(Jan. 15) Exeter, Calif.-based Peninsula Packaging Co. has reduced its average monthly electrical bill by nearly $50,000 by installing a massive state-of-the-art solar power array.

Ed Byrne, co-owner and general manager of Peninsula Packaging, said the cost of the solar array, erected on seven acres adjacent to the plastic clamshell manufacturing plant, was $8.3 million. He said the reduction in electrical bills — plus state and federal incentives — will permit the company to recapture the investment in five years.

“I’m told this is the largest privately owned tracking photovoltaic array in the country,” Byrne said.

The 1,100 solar cells are mounted in north-south rows and rotate to follow the sun from east to west. Byrne said the panels, installed by PowerLight Corp. of Berkeley, Calif., are guaranteed for 25 years, but he said some experts predict they will function for a century.

“The solar array will mean a 30% savings in the plant’s average monthly power bill of $150,000,” he said.

After three years of study and development, the network of solar cells went online in November. It is designed to produce up to 2,000 megawatt hours annually. Byrne said the company plans to add another solar power grid on the roof of the 350,000-square-foot building.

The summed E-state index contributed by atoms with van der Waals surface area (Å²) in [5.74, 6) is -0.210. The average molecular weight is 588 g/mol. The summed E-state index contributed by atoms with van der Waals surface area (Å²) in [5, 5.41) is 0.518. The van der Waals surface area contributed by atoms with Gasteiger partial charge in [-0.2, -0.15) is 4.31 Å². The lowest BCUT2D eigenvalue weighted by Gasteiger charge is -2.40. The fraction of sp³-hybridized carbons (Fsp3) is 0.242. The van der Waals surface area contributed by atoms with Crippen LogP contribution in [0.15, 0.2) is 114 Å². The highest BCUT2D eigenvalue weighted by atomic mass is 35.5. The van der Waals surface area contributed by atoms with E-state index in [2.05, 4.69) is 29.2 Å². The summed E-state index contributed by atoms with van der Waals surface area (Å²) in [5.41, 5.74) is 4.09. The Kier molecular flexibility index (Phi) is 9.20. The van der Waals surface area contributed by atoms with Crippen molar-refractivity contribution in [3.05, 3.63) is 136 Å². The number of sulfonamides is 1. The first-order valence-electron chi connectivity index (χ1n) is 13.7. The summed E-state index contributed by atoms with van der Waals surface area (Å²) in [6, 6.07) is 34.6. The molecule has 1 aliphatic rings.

Byrne said Peninsula Packaging, which manufacturers a variety of clamshell products, had gross revenues of $50 million in 2006. He said the company’s primary customers are packer-shippers, but it also serves airlines, bakeries and foodservice. Peninsula was founded in 2002.

Byrne, a 26-year veteran of the package manufacturing industry, admits he thought clamshells would never play a key role in the produce industry when strawberry packers began using them in 1989.

“The industry and I have learned nearly all produce in clamshells suffers less bruising in shipping, there is less shrinkage for retailers, and the clamshells are an added protection for food safety,” he said.